Producer Yu Zheng’s track record for ruining novel adaptations does not bode well for his latest offering but in spite of it, Demon Girl 半妖倾城 manages to turn the tide, at least for me.
Episode 1 begins with a rundown of the laws governing the fantasy universe. Demons are said to be no different from humans except for increased strength, agility and the ability to fly.
A family of four is running for their lives as the mother (Ady An) bids her husband and daughters farewell. She closes the doors to buy time as she transform into a dark winged creature in order to slaughter the army of militants on their trail.
Years pass and Nie Qing Cheng (Li Yi Tong), the elder sibling, makes a living as a dancer in a posh nightclub. During a performance, she is forcibly taken by gangsters as an offering to Ming Xia (Zhang Zhe Han), the new sheriff in town.
Ming Xia makes it clear that a rich man like him has no lack for money or women and that he became a sheriff specifically to rid injustices like this. Guns are drawn and Ming Xia emerges the victor after outmaneuvering the gang lord in his own territory.
At home, Qing Cheng recalls her fleeting encounter with Ming Xia to the delight of Qing Xin who teases her elder sister. They splash water playfully without noticing that Qing Cheng has mysteriously caused a visible crack on the tub.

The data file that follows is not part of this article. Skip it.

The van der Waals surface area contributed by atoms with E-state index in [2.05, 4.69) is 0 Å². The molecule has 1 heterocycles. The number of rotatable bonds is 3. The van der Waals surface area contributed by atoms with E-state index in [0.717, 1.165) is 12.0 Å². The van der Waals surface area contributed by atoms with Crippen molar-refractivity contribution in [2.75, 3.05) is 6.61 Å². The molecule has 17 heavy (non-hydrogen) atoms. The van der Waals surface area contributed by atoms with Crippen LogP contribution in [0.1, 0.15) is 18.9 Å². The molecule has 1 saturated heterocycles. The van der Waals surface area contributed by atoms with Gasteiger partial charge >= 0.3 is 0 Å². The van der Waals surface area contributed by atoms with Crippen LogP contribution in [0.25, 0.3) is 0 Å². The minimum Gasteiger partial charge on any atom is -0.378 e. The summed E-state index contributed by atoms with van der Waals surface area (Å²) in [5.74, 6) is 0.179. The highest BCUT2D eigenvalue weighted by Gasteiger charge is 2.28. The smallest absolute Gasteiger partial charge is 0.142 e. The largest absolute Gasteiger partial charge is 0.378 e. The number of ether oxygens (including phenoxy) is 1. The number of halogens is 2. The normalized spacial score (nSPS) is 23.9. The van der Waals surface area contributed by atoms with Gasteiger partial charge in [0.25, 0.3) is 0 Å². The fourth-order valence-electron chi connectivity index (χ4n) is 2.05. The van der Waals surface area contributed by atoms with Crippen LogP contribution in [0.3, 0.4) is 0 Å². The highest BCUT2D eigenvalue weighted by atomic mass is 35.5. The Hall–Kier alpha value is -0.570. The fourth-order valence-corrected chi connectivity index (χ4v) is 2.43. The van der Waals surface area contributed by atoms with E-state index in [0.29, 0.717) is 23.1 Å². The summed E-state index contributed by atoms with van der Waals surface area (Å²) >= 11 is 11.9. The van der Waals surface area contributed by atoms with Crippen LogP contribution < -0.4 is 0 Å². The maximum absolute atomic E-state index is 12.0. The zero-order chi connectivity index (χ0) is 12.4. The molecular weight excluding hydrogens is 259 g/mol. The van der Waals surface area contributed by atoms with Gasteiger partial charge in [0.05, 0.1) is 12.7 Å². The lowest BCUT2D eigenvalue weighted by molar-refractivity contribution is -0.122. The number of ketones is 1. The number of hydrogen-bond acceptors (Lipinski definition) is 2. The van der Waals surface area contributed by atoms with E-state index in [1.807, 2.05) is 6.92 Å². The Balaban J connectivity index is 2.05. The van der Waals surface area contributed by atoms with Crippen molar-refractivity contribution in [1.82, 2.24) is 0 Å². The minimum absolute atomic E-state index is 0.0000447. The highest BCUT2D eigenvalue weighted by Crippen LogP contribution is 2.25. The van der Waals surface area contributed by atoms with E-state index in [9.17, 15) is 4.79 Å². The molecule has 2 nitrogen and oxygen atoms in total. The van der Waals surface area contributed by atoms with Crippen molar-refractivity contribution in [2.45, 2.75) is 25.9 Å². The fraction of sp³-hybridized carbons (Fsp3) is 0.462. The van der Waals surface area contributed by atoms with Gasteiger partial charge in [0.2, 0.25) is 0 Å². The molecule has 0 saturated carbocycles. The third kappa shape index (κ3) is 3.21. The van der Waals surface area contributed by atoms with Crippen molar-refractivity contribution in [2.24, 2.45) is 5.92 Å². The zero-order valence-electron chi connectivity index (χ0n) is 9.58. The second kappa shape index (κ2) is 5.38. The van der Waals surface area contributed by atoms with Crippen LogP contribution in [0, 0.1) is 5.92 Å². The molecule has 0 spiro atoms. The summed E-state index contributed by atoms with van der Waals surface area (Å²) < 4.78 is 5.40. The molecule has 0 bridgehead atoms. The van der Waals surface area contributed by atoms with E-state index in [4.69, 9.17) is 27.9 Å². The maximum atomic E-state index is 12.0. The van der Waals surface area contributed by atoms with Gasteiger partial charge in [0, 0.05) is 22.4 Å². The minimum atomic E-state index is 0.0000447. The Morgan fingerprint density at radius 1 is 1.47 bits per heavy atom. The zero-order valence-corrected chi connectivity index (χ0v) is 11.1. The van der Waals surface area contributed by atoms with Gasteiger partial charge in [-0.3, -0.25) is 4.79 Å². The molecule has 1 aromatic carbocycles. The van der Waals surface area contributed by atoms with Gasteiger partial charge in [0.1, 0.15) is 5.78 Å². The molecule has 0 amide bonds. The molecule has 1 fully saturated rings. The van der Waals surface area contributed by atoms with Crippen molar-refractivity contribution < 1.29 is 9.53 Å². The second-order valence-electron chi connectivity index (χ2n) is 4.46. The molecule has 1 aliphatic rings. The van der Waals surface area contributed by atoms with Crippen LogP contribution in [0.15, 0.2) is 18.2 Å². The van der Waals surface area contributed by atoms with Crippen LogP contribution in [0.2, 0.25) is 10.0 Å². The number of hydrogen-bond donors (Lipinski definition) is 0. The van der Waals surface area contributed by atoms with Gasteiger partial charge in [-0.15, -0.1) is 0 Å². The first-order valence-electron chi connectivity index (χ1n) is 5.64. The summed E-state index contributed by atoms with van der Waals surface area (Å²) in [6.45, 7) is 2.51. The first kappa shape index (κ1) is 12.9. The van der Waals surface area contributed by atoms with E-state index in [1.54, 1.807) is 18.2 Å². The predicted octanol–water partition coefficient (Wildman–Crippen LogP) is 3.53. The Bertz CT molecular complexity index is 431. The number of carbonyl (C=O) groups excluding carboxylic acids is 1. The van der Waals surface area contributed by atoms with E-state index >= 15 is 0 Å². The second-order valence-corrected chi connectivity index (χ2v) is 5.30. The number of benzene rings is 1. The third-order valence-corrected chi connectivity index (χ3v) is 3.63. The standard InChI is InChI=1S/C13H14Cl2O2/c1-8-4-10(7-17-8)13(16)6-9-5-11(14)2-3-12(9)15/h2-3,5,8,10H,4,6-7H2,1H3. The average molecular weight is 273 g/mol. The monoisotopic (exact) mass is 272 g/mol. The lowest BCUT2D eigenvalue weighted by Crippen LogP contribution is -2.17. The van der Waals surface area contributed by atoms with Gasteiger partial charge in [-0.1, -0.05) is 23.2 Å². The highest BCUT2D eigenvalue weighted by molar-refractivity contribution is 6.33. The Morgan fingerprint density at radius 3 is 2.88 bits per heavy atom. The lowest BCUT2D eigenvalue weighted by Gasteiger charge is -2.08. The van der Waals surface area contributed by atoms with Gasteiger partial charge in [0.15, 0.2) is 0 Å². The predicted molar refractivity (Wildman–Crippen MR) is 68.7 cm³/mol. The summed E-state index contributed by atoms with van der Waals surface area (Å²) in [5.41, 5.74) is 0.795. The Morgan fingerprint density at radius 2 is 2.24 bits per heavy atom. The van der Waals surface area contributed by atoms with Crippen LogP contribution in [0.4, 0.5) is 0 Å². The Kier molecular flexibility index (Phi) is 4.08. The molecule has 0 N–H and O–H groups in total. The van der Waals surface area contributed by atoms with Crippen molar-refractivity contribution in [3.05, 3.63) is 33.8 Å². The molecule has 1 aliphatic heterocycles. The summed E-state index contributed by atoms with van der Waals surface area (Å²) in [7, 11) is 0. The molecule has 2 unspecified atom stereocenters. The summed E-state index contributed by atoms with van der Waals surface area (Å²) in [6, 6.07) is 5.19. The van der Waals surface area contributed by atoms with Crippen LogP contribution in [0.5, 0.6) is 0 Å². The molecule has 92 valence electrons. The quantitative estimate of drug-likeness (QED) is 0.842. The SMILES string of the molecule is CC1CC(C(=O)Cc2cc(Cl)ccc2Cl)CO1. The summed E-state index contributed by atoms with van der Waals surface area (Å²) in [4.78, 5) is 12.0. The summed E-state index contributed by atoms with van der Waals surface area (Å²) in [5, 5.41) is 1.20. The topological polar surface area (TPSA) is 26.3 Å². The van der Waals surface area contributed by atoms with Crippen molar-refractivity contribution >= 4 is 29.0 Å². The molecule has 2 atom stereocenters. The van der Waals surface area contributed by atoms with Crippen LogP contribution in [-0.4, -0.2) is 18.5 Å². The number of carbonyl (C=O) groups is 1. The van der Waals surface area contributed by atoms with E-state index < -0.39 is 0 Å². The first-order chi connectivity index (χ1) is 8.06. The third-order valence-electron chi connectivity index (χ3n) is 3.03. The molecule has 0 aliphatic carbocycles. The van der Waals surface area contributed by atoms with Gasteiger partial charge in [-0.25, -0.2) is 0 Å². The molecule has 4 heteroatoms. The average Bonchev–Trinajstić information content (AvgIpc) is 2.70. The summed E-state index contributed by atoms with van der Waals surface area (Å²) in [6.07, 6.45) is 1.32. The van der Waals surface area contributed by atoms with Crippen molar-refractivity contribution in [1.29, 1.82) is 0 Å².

Qing Xin is a student at a high society school and she is devastated over being excluded from the biggest event of the year. Acting as the loving big sis, Qing Cheng sneaks them inside and stands up to her sister’s bullies, allowing the more timid Qing Xin a chance to shine.
Seeing that her work is done, Qing Cheng takes a walk and she is pleasantly surprised at the sight of Ming Xia.
First Impressions: I was intrigued before the drama even aired despite serious doubts on whether it would hold my interest at all; yet lo and behold, it has been four episodes and I’m antsy for more.
Brushing aside Mi Re’s awkward shower scene, powder-faced vampiric goth and bad hair plus the everlasting trend of pointy ears, this drama is relatively well-made because if Yu Zheng has a penchant for anything, it would be his talent for pretty pictures, which work wonders in a supernatural realm where he has free reign to be as creative as can be.
From the flashy gold specks to the bits of information inserted at the beginning of each episode, Demon Girl adds nice details and retains a magical demeanor reminiscent of Monster Killer but this time around, romance takes the center stage.
It tells a love story that’s not sickly saccharine but sugary sweet in a way that leaves you wanting. Newcomer Li Yi Tong may not be the best actress but she brings to life a strong, lovable and unique female character that is easy on the eyes while the boys Zhang Zhe Han and Mi Re are equally swoon-worthy.
Episode 1 is so happy that it’s practically a given for things to go awry; yet the conflicts that ensued while seemingly taken out of pages of a high-school drama ended up quite entertaining nonetheless.
For more synopsis, cast and ratings, see my 2016 Chinese historical drama listing.